The acquisition of a 75% stake in Paddington Central – a significant area of prime real estate regeneration in London – by Singaporean sovereign investor GIC demonstrates a revival of interest in the British capital’s real estate market, as it shakes off the risks associated with Brexit and the pandemic.
The fund bought the stake from British Land for £694 million (US$884 million), which is 1% below the book value; BL retains a 25% stake and remains asset manager for the campus. GIC has previously partnered with BL on 5 Broadgate, an office building which was sold in June 2018 for £1 billion. Global SWF remarked last February that the City of London Corporation’s approval in February 2-21 of a 38-story development at 2 Finsbury Avenue, planned by Singaporean sovereign wealth fund GIC and British Land, suggested that state owned investor (SOI) interest in the London real estate market could be reviving with greater certainty over UK-EU relations and the prospect of a post-pandemic recovery.
The Paddington Central development is an office-led mixed-use campus with retail and leisure uses. The latest transaction suggests GIC is not only satisfied with the performance of their previous venture, it demonstrates a growing interest in London’s real estate market.
Tracy Stroh, Region Head of Europe, Real Estate, GIC, said, “We are seeing returning demand in the take-up of new office spaces that are of high quality and in prime locations. We are pleased to partner with British Land again and look forward to leveraging their best-in-class capabilities to drive value across Paddington Central. We believe this investment will be a good addition to our Europe portfolio.”
Indeed, office acquisitions are speeding up, despite concerns over valuation and sustainability of London market prices. Until recently, the British capital offered opportunities to capture high, stable yields, particularly for Middle Eastern funds. However, the brakes were applied when the British public voted to leave the EU in June 2016.
Global SWF research demonstrates the slump in SOI investment in UK real estate, which is dominated by London property. In 2017, the year after the referendum, interest almost dried up, with investment dipping well below US$1 billion amid a slump in interest in office property. In that year, the UK represented little over 1% of total SOI investment in real estate, down from 10% in 2016 and a peak of 34% in 2013. At the same time, SOIs virtually vanished from the London office market after the referendum.
In 2021, total investment by sovereign investors in unlisted British real estate was US$8.9 billion, according to Global SWF’s asset database, representing a threefold increase over the previous year and the highest level since 2015. Office developments represented 18% of transaction value following two years of zero investment.
The trend among sovereign investors match observed trends. Knight Frank notes in its London Report 2022 that “Despite rising long-term interest rates, restrictions on social interaction, Covid-19 variants leading to rising infection rates, disruption to international travel and the adoption of greater levels of remote working, investment transactions in London offices reached £12.3bn in 2021, a rise of £3bn compared with 2020 – the highest annual change since 2017. International capital inflows rose by £1bn, reversing a three-year downward trend following the Brexit referendum.”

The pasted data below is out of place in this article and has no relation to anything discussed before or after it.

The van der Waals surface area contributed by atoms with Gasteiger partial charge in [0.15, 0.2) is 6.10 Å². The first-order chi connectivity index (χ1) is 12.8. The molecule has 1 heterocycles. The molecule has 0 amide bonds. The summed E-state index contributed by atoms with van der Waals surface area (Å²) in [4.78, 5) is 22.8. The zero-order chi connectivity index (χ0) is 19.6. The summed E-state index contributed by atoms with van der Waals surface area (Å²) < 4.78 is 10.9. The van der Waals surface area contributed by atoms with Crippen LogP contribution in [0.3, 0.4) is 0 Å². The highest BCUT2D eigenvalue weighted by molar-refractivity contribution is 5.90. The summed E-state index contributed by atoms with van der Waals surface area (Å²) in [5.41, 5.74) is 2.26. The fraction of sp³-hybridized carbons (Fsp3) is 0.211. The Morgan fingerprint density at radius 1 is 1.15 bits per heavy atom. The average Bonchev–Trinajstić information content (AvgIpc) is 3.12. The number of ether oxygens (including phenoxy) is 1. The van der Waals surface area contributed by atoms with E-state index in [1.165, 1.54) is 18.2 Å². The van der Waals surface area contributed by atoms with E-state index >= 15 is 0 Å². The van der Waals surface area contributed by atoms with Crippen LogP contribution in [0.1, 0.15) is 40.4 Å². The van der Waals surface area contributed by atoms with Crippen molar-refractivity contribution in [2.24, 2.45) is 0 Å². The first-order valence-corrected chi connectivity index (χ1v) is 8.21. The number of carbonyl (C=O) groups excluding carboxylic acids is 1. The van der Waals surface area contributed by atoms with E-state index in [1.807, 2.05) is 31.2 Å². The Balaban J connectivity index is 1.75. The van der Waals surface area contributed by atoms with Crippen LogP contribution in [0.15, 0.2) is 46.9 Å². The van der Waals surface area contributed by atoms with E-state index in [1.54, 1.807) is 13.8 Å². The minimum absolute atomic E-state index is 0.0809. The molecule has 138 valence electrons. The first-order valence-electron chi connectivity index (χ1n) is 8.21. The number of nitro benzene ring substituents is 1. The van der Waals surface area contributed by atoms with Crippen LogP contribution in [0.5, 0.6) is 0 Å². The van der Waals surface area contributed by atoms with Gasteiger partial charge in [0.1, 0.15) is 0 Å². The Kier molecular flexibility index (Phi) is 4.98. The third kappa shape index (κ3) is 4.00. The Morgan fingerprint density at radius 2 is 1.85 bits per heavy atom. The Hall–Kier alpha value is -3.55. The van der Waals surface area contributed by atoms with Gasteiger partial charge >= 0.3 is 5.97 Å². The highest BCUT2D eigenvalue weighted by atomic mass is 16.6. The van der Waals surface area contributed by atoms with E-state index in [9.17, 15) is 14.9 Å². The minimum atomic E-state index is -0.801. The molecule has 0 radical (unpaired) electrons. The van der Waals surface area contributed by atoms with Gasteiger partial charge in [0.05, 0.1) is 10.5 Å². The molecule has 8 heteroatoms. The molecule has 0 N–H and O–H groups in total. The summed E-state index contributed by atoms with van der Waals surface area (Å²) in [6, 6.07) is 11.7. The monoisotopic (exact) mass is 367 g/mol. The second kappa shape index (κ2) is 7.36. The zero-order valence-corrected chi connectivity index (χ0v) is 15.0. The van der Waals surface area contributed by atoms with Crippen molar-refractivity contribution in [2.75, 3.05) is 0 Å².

Property consultant Knight Frank has forecast a 17% rise in investment in office real estate in London in 2022, totalling £10.5 billion. However, London offices will represent under a half of the forecast £21.3 billion invested in UK offices due to “pent-up demand complemented by the broadening of different investor types provides the backdrop for record cross-border capital flows.”
Sovereign investors are, however, broadening their horizons in UK real estate, looking at provincial cities such as Birmingham and life science campuses in areas such as Oxford and Cambridge. Last year, GIC bought the Oxford Science Park for £160 million (US$217 million). Offices are not the main interest of sovereign investors with logistics real estate having an increasing appeal. In 2021, logistics represented 27% of SOI transactions in British real estate, while so far this year the sector has contributed 17% of investment. Logistics investments are also more geographically spread out, enabling diversification away from the capital’s office market.
Last year saw SOIs invest in towns as diverse as Dunstable, Cambridge, Daventry and Milton Keynes. The trend points to greater awareness of yield-generating assets across the UK’s full geography and the full range of sectors, from office blocks and retail to residential housing and logistics. The rise of logistics also goes hand-in-hand with the development of e-commerce and the demand for delivery networks.
A decade ago, SOI interest was focused on Arab funds buying iconic trophy assets, but today the London and UK real estate market is involving a broader range of funds with a more sophisticated outlook, seeking partners with established sectoral exposure. GIC’s partnership with BL in Paddington Central will not be the sole big transaction and we expect a slew of SOI investment in coming quarters.